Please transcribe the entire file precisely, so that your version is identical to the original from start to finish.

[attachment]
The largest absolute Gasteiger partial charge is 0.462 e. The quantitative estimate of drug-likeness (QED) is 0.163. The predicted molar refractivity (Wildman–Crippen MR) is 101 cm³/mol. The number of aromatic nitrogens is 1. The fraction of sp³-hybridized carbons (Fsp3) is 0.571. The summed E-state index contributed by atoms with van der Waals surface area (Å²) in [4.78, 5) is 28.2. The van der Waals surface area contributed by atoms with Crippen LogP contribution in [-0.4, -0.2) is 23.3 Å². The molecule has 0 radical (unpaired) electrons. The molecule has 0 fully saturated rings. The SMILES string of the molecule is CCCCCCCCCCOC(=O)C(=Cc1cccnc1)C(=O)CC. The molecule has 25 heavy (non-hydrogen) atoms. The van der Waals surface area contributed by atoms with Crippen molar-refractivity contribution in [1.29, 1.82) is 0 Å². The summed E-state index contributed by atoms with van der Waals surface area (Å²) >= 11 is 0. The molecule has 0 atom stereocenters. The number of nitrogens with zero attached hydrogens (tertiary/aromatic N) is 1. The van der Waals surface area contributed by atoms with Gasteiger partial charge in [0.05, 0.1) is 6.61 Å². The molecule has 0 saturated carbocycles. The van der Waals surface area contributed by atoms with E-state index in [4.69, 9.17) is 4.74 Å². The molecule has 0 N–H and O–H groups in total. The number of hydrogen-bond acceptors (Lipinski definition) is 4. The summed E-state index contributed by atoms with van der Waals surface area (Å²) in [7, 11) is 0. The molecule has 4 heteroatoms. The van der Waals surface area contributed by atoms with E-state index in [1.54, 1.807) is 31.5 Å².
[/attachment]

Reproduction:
The largest absolute Gasteiger partial charge is 0.462 e. The quantitative estimate of drug-likeness (QED) is 0.163. The predicted molar refractivity (Wildman–Crippen MR) is 101 cm³/mol. The number of aromatic nitrogens is 1. The fraction of sp³-hybridized carbons (Fsp3) is 0.571. The summed E-state index contributed by atoms with van der Waals surface area (Å²) in [4.78, 5) is 28.2. The van der Waals surface area contributed by atoms with Crippen LogP contribution in [-0.4, -0.2) is 23.3 Å². The molecule has 0 radical (unpaired) electrons. The molecule has 0 fully saturated rings. The SMILES string of the molecule is CCCCCCCCCCOC(=O)C(=Cc1cccnc1)C(=O)CC. The molecule has 25 heavy (non-hydrogen) atoms. The van der Waals surface area contributed by atoms with Crippen molar-refractivity contribution in [1.29, 1.82) is 0 Å². The summed E-state index contributed by atoms with van der Waals surface area (Å²) >= 11 is 0. The molecule has 0 atom stereocenters. The number of nitrogens with zero attached hydrogens (tertiary/aromatic N) is 1. The van der Waals surface area contributed by atoms with Gasteiger partial charge in [0.05, 0.1) is 6.61 Å². The molecule has 0 saturated carbocycles. The van der Waals surface area contributed by atoms with E-state index in [4.69, 9.17) is 4.74 Å². The molecule has 0 N–H and O–H groups in total. The number of hydrogen-bond acceptors (Lipinski definition) is 4. The summed E-state index contributed by atoms with van der Waals surface area (Å²) in [7, 11) is 0. The molecule has 4 heteroatoms. The van der Waals surface area contributed by atoms with E-state index in [1.54, 1.807) is 31.5 Å².